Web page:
Sunday, January 28

Ollie's And The $50 Floor Repair: DIY Vinyl Flooring

When I as looking for houses in Jacksonville, I mentioned to my realtor that people here didn't seem to understand the simple formula I'd learned about selling a house. I've sold two houses that have increased in value by a lot. Both of those houses sold because of flooring, lighting, and paint. We're talking 10% increase in value per year for each house. Today, I'm going to show you how to increase the value of your home by  $2,000 to $5,000 for $50.

We had builder-installed vinyl flooring in the bathrooms of our current home. It was cut and stained over the years (10). Both floors suffered from water stains, one near the toilet, and the other near the towel rack. The house was also painted after the floor was in, so paint stains were all over the floor. However, I didn't have the money, time, or expertise to put in real tile floors. Sure, those would have added even more value, but it's not worth it if I have to pay an installer.

I'd put in a new vinyl floor right over the old floor at my last house in the kitchen. It was one of the main reasons the house sold in two days, so I know the stuff, though cheap, can look pretty good. For this house, I wanted to do the job even cheaper if I could, hoping to find some remnants at the Habitat ReStore. But the remnants I'd seen there were out of stock once I finally made a visit with my measurements. I tried local Home Depot and Lowe's stores, but you can't even get samples to bring home. I wasn't wanting to order something online and then get home with something that wasn't going to work. My last-ditch idea was to try Ollie's over on Atlantic.

Ollie's had several sizes of vinyl remnants, and I chose the 8' x 12' size so that I could do both bathrooms. I might have been able to get away with two 6' x 8' sheets, but one bathroom was exactly 8' 1" long, so that meant a possible issue. The larger size made it so I could do three bathrooms, which ended up being perfect, since I kinda sorta measured one room wrong, or cut the sheet crooked. Anyhow, I have leftover to cut for cabinet bottoms.

The 8' x 12' sheets were $50 at Ollie's. Mine had a few weird pink stains, and they weren't cut straight, which added to my measuring incident, but overall, this was some decent, cheap vinyl. The best part about sheet vinyl is that you measure it, cut it, and stick it right over the old floor. Yes, cutting around a toilet is a pain, but I watched a couple of Youtube videos and got it pretty right.

The first step was taking out the moulding, which had been painted so many times that I needed a razor to cut the paint before prying it off. Then I measured each bathroom and diagrammed the measurements. I did mess up on the one tub, since it was curved (the other one wasn't). Luckily, the curve wasn't enough to screw my job up, as I just added an extra bit of caulk.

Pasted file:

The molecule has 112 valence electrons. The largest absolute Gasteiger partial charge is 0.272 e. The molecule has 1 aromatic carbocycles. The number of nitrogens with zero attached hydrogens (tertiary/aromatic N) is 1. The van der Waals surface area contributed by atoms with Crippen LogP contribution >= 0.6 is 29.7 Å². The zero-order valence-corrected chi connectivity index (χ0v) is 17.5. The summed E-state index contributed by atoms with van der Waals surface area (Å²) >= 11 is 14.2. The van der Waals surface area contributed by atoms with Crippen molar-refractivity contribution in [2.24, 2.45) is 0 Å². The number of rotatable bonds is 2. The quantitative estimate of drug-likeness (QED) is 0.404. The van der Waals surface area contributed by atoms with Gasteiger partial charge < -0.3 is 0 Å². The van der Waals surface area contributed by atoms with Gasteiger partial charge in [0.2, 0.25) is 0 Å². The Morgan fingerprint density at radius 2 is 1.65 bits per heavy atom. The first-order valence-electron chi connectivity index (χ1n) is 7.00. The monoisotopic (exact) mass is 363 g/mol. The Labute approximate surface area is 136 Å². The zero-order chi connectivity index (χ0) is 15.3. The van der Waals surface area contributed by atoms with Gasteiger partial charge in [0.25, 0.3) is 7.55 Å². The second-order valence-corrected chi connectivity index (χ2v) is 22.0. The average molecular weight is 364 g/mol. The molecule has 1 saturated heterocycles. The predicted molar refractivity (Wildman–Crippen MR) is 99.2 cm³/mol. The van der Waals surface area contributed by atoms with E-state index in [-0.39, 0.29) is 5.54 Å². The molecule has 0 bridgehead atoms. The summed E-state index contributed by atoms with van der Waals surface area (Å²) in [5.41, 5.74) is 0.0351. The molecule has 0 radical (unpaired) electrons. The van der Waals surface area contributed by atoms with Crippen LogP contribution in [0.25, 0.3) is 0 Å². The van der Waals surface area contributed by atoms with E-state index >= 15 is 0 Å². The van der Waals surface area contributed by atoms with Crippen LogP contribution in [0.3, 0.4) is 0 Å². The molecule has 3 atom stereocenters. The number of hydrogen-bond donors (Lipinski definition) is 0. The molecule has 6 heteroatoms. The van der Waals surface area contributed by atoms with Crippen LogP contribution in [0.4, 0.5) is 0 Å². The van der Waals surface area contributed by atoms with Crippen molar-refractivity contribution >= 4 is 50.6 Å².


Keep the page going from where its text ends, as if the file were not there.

I did most of the cutting out in the garage. I think you can also get a basic length and width and then do all the cutting in the room, but I like the idea of the piece fitting right in. This actually worked much better in my kitchen last year, but it's how I did it again, anyhow. You can cut it however you want. Just remember that once you cut it in the wrong place, it's pretty much over, so be careful.

Even though the measurements and cutting are more complicated in a bathroom, caulk will save you around the tub and toilet. Moulding is there for the rest. Really, I spent two days and maybe eight hours to complete both bathrooms. Less than one container of caulk and just a little bit of glue. You can glue the whole floor down, but it's a heavy sheet of vinyl wedged and caulked in pretty well, so why bother?

One thing my wife and I learned was not to wait for upgrades like this. Our first house was so perfect when we left that we started to wonder why we were leaving and why we hadn't lived better for several years. If your vinyl has seen better days, just get it done. One medium-sized bathroom is going to run $20 for the vinyl at Ollie's. That makes it insane not to do as a weekend project. Even if you measure or cut wrong, just go get another sheet for $20. Even the Home Depot stuff won't break the bank. If it just doesn't look right, pull it back up and pay some tile guy to do a better job. If I had the money, I would have done that, but don't expect a full return on a tile investment, unless you learn how to put it in yourself. We learned in one of our houses that putting in the highest-end counters can only go so far, depending on location, so don't tile yourself out of profit if you're looking to sell.

I know you want to see the results, so here they are. The floors are very similar in color and style--we were fine with that. Mostly, the awful stains are gone, and the floors should last another decade. Then I'll pull them up, use them as templates, and cut some new vinyl for another decade. Or we'll sell the place and make a nice profit off the work.
Before - stain near toilet


Before - stain across from toilet

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